Anna Bush Crews
Anna Bush Crews is currently course leader of Photographic Art at the
University of Wales College, Newport. She was born and grew up in Taos,
New Mexico, has lived in Ecuador, Zambia, Botswana, Malawi, Qatar, and now
lives in Bath, England. Her most recent solo exhibition, Saturation, was
exhibited at the hotbath Gallery in Bath, England in 1997. date with time
was at the Watershed in 1996, and the show was toured by watershed for two
years. Anna Bush has also exhibited in numerous group shows. A video
installation, Reflections on what makes a wave move, was part of Swinging
the Lead, shown at the Leadworks during Bristol's Festival of the Sea in
1996, a well received exhibition including work by Richard Long and Helen
Chadwick. She is a member of the artist group, KONICUS. Current work is
with video, coloured photograms, and alternative processes.
Artist's Statement - date with time
The photographic image freezes a moment for all time, and helps preserve that
moment, but time keeps moving on and every moment that passes creates a
greater distance from that photographic fraction. The photograph can come to
replace that time--it forms our memory. Associations are made with the image
even if we do not know the moment or situation or time that keeps its distance.
With the moment gone there is the expectation that the photograph continues,
or at least the negative, with its seemingly endless capacity for reproducing what is
caught in its ultrathin surface. Immaterial from whatever our associations might be
with that captured lost moment, it is the materiality of the photographic emulsion
caught in time’s grip that is imperilled.
date with time investigates what it is that makes the mark and points to the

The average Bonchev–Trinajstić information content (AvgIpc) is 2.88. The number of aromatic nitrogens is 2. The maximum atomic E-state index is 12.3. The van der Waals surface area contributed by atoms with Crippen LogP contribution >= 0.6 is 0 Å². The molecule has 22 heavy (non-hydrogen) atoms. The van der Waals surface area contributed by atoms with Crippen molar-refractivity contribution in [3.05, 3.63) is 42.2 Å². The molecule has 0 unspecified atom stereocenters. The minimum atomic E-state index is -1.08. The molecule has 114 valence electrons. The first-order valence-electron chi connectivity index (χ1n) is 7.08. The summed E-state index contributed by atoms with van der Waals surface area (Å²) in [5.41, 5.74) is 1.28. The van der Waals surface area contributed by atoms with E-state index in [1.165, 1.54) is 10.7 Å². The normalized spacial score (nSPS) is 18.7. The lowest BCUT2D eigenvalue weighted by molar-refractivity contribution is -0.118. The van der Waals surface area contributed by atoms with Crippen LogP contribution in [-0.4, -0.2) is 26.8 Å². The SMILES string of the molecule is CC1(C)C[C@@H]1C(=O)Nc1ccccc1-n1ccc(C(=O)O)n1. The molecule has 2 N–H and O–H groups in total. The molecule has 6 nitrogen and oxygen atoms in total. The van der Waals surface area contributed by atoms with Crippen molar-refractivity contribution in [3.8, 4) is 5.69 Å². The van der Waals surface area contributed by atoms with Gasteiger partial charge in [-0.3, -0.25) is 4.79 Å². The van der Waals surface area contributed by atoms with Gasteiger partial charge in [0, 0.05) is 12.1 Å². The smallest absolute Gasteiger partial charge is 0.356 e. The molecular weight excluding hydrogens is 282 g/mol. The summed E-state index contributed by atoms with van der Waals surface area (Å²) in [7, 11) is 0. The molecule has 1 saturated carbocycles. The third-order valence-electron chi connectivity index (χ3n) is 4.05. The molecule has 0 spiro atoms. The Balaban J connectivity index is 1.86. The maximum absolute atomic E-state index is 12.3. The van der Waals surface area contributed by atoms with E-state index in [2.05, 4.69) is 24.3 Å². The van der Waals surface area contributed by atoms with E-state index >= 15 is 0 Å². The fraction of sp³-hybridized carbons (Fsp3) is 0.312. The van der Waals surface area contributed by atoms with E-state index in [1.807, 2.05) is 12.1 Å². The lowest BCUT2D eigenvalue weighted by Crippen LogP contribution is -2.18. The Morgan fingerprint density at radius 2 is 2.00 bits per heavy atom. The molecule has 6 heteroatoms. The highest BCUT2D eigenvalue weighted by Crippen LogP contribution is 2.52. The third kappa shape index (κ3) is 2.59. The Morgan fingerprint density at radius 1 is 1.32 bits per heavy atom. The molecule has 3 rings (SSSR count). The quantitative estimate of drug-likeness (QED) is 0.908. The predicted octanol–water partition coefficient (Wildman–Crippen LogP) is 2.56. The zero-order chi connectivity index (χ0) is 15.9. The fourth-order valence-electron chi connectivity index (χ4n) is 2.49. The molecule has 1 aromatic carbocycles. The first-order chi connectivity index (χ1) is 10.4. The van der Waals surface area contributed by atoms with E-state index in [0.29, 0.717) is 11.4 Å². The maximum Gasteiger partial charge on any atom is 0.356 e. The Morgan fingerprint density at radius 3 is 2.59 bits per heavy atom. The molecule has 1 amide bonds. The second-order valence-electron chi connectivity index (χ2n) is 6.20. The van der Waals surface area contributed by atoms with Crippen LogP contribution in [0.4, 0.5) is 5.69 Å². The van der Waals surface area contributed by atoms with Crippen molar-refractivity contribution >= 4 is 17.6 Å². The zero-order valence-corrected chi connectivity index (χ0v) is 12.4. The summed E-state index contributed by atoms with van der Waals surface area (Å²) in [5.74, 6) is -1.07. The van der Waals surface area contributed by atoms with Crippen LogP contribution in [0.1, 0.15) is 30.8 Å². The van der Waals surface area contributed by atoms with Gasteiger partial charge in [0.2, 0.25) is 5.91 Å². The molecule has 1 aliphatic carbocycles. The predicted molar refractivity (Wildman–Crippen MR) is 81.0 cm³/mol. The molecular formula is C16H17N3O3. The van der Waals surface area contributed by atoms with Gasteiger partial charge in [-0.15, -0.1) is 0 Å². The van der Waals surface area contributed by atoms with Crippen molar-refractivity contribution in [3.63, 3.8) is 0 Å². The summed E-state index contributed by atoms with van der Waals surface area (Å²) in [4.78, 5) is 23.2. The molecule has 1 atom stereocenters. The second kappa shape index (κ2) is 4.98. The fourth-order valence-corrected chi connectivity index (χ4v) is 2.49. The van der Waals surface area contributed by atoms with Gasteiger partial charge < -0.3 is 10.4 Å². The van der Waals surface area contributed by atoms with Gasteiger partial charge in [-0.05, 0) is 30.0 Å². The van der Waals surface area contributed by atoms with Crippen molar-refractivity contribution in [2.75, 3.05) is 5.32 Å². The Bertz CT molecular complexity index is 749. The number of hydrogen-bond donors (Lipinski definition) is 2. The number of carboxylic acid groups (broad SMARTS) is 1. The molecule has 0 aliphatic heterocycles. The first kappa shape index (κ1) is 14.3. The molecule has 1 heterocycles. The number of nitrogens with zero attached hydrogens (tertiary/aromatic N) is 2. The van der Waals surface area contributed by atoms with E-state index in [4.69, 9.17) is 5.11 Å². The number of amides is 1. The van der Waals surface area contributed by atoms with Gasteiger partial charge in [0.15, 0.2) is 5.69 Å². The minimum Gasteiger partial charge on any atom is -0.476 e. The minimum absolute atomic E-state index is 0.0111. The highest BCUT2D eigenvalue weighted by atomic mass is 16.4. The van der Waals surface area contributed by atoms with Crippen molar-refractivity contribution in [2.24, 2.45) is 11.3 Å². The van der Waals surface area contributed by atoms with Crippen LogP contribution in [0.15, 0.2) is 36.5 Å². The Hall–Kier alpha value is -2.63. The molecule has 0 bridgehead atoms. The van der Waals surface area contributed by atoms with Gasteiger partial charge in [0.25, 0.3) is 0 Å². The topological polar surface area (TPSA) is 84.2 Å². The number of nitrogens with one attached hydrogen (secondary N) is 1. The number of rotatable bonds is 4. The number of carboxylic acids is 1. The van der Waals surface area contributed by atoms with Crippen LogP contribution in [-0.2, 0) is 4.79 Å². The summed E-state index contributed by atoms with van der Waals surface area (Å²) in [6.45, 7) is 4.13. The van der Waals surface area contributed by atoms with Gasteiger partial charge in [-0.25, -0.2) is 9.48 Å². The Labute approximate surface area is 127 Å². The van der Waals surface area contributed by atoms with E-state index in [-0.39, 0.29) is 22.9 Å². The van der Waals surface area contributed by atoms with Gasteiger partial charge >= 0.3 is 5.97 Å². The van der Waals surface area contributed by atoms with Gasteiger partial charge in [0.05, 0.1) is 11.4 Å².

negative as the paradigm of the photographic. The representational ends which
dominate perception of the image are impinged upon by the deterioration of the
negative and the subject becomes dissociated from what constitutes its being.
Late 19th and early 20th century glass plates that exist as anonymous artifacts,
having in common their active deterioration and the fact of their preservation,
form the basis of date with time. Seductive color, a function of the eroding marks
of time and materiality transferred from the unpredictable chemical surface of the
negative in collaboration with state of the art color printing technology, situates these
photographs in the late 20th/early 21st century.
Intentions of the photographer and of the sitter when they made their portrait pact
are not a consideration--the full plate is reproduced. Marks of time have taken over
any gesture of flattery and the pose assumes no more importance than the juncture
between backdrop and studio prop. The actuality of the plates now transferred from
the still mutating surface modified by time is met by our way of looking, informed as
we are now by a century of abstraction, to help us ponder what’s revealed beneath
the shallow surface of deterioration.
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